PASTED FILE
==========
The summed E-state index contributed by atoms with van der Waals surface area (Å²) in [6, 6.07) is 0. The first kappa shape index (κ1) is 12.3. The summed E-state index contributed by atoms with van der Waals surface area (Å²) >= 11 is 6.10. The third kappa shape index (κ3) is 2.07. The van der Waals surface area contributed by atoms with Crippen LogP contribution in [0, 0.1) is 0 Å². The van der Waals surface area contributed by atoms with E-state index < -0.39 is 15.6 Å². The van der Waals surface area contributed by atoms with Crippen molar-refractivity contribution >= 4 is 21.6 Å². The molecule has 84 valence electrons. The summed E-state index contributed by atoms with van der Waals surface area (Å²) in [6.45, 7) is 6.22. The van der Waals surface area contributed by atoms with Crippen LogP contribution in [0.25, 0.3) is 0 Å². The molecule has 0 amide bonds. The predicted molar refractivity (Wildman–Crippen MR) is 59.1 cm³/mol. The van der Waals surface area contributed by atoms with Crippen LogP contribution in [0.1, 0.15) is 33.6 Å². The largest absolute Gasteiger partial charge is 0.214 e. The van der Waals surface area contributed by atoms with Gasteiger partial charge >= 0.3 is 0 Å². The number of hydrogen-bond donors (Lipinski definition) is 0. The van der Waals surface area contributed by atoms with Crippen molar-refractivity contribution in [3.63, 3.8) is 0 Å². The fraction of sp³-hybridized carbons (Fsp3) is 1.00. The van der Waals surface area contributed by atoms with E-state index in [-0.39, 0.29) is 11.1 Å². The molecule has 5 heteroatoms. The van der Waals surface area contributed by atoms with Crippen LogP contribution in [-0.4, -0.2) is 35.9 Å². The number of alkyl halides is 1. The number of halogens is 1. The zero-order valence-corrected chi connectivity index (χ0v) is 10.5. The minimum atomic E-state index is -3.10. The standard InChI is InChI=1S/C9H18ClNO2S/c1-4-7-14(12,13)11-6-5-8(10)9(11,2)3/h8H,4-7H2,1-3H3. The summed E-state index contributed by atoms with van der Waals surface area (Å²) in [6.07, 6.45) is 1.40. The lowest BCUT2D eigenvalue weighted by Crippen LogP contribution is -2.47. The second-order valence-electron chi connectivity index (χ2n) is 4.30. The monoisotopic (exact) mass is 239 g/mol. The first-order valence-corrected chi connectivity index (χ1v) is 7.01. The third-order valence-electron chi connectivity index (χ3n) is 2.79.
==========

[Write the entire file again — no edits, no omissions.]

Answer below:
The summed E-state index contributed by atoms with van der Waals surface area (Å²) in [6, 6.07) is 0. The first kappa shape index (κ1) is 12.3. The summed E-state index contributed by atoms with van der Waals surface area (Å²) >= 11 is 6.10. The third kappa shape index (κ3) is 2.07. The van der Waals surface area contributed by atoms with Crippen LogP contribution in [0, 0.1) is 0 Å². The van der Waals surface area contributed by atoms with E-state index < -0.39 is 15.6 Å². The van der Waals surface area contributed by atoms with Crippen molar-refractivity contribution >= 4 is 21.6 Å². The molecule has 84 valence electrons. The summed E-state index contributed by atoms with van der Waals surface area (Å²) in [6.45, 7) is 6.22. The van der Waals surface area contributed by atoms with Crippen LogP contribution in [0.25, 0.3) is 0 Å². The molecule has 0 amide bonds. The predicted molar refractivity (Wildman–Crippen MR) is 59.1 cm³/mol. The van der Waals surface area contributed by atoms with Crippen LogP contribution in [0.1, 0.15) is 33.6 Å². The largest absolute Gasteiger partial charge is 0.214 e. The van der Waals surface area contributed by atoms with Gasteiger partial charge >= 0.3 is 0 Å². The number of hydrogen-bond donors (Lipinski definition) is 0. The van der Waals surface area contributed by atoms with Crippen molar-refractivity contribution in [3.63, 3.8) is 0 Å². The fraction of sp³-hybridized carbons (Fsp3) is 1.00. The van der Waals surface area contributed by atoms with E-state index in [-0.39, 0.29) is 11.1 Å². The molecule has 5 heteroatoms. The van der Waals surface area contributed by atoms with Crippen LogP contribution in [-0.4, -0.2) is 35.9 Å². The number of alkyl halides is 1. The number of halogens is 1. The zero-order valence-corrected chi connectivity index (χ0v) is 10.5. The minimum atomic E-state index is -3.10. The standard InChI is InChI=1S/C9H18ClNO2S/c1-4-7-14(12,13)11-6-5-8(10)9(11,2)3/h8H,4-7H2,1-3H3. The summed E-state index contributed by atoms with van der Waals surface area (Å²) in [6.07, 6.45) is 1.40. The lowest BCUT2D eigenvalue weighted by Crippen LogP contribution is -2.47. The second-order valence-electron chi connectivity index (χ2n) is 4.30. The monoisotopic (exact) mass is 239 g/mol. The first-order valence-corrected chi connectivity index (χ1v) is 7.01. The third-order valence-electron chi connectivity index (χ3n) is 2.79.